Development Bank Facing 'Wind-Up'


Tribune Business Editor


The Bahamas Development Bank (BDB) faces being “wound up”, at least in its present form, under a radical proposed restructuring of the Government’s small business support services that is tied to implementation of new legislation.

Tribune Business can reveal that the first draft of the proposed reforms, which has been circulated among private industry stakeholders, envisions the new Small and Medium-Sized Enterprises Development Agency (SMEDA) becoming the “successor” to the BDB.

The BDB, which has a delinquency ratio of more than 50 per cent on its existing $50 million loan portfolio, would cease to extend any new credit to entrepreneurs/small businesses and instead focus solely on managing its existing book.

And all its existing functions would be “amalgamated” into SMEDA, which will be created by the proposed Small and Medium-Sized Enterprises Development Bill.

Confirming these initial plans, Edison Sumner, vice-chairman of the Government-sponsored Bahamas Entrepreneurial Venture Fund, told Tribune Business: “The proposal as it stands now is that the Bahamas Development Bank will be wound up after a period of time.

It is not the intention under the draft version that the BDB will expand its portfolio any larger than it is. It will become an operator to manage the debt it already has, and make efforts to recover its bad debt portfolio. It will not be expanding its portfolio beyond what is already on its books.”

“It will not necessarily be merged with the venture capital fund, but they’ll both be operated under the SMEDA.”

He added: “The anatomy of the [venture capital] fund will remain as is; it will retain its own Board of Directors, its own budget etc.

“The SMEDA proposal is to have the existing BDB Board role into SMEDA, and that is being met with some resistance by stakeholders in the industry.”

Mr Sumner disclosed that the Small Business Association, and representatives of the venture capital fund, BDB and Bahamas Agricultural and Industrial Corporation (BAIC), met with Ministry of Finance officials last week to receive the draft proposals and hold initial discussions on them.

All present were “given some mandates and timeframes” in which to provide feedback and submissions on the proposals.

Mr Sumner added that the venture capital fund would continue to take equity investment positions in businesses that it funded, with SMEDA being headed by a chairman and chief executive appointed to run the agency.

Anthony Woodside, the Bahamas Development Bank’s (BDB) managing director, told Tribune Business that the proposals - when implemented - would “change the way they fund small and medium-sized enterprises”.

He suggested that the BDB would be combined with the venture capital fund, although that is not backed up by a copy of the consultation document obtained by Tribune Business.

“Based on the draft, it seems like an amalgamation of the BDB and venture capital fund,” Mr Woodside said, emphasising that “nothing has been finalised”.

Tribune Business understands that the Government is concerned that SMEDA will not need as large a staff as the BDB, raising questions of what to so with the latter’s workforce, as it will wish to avoid redundancies.

Mr Woodside, meanwhile, confirmed that the BDB’s delinquency ratio was over 50 per cent, as it has been for several years.

With a total outstanding loan portfolio of around $50 million, he acknowledged that $25-$30 million worth of loans were delinquent.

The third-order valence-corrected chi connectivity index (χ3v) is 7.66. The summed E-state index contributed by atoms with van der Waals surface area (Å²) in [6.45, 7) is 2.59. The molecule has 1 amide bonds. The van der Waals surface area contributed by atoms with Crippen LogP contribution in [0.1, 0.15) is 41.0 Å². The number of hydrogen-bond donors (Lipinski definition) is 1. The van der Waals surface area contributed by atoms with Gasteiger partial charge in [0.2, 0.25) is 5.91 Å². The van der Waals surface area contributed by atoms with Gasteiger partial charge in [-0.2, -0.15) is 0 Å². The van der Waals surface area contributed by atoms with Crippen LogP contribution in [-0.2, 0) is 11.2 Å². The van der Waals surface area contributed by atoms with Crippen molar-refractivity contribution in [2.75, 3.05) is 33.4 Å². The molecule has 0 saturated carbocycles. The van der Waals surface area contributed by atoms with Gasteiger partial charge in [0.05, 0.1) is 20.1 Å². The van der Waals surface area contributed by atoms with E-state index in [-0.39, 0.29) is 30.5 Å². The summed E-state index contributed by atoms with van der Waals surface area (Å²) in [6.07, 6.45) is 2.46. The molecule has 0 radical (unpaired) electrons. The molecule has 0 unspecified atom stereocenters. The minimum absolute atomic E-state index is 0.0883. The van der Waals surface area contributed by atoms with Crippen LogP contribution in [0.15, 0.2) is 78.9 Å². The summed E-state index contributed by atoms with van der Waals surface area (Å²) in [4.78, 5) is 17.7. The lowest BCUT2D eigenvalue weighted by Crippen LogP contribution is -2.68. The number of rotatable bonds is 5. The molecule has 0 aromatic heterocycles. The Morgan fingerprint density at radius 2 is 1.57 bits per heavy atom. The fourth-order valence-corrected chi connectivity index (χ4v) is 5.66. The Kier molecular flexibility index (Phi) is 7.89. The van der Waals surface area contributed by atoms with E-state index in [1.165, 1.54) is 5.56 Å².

And the BDB managing director added: “The paper is saying that SMEDA will be divided into three different entities.

“One of those entities will be responsible for collecting the old debts, and trying to liquidate what can be liquidated over a certain period of time. I’m not sure how that’s going to pan out.”

Mr Woodside said SMEDA would be focused on providing guarantees and vetting applications by entrepreneurs/small businesses,, rather than lending money itself.

A copy of the Ministry of Finance’s proposal, drafted by attorney Merritt Storr of Chancellors Chambers, shows how the Government wants to move from a position where its agencies finance small businesses themselves to one where they simply vet and prepare entrepreneurs’ business plans, provide technical support and present them to commercial lenders.

“In an attempt to think outside the box and to embrace the possibility of radical change, the idea was that SMEDA would become the Government’s supreme and primary SME (small and medium-sized enterprises) development vehicle,” the consultation document said.

“Public support for SME development in the past has been focused primarily on loan funding through the Bahamas Development Bank (BDB). It is now accepted, however, that this is not sufficient for the orderly development of SMEs. Business development support is critical.

“SMEDA therefore was envisioned as a successor to BDB, adopting the role that most closely resembled a one stop shop for SME development.”

The Government is also proposing a changed role for BAIC.

“The Bahamas Agricultural and Industrial Corporation would continue to offer specialised technical support in the area of agriculture, and would retain responsibility for the management of industrial parks , but new project support and advice would be transferred to SMEDA,” the consultation document reveals.

“Further, SMEDA was designed to minimise any need for government subvention above what has been agreed by the Minister in the beginning of its funding cycle.

“In this regard, it would have a limited ability to leverage its balance sheet to offer loans and guarantees for certain private sector loans that fulfill specific criteria.”


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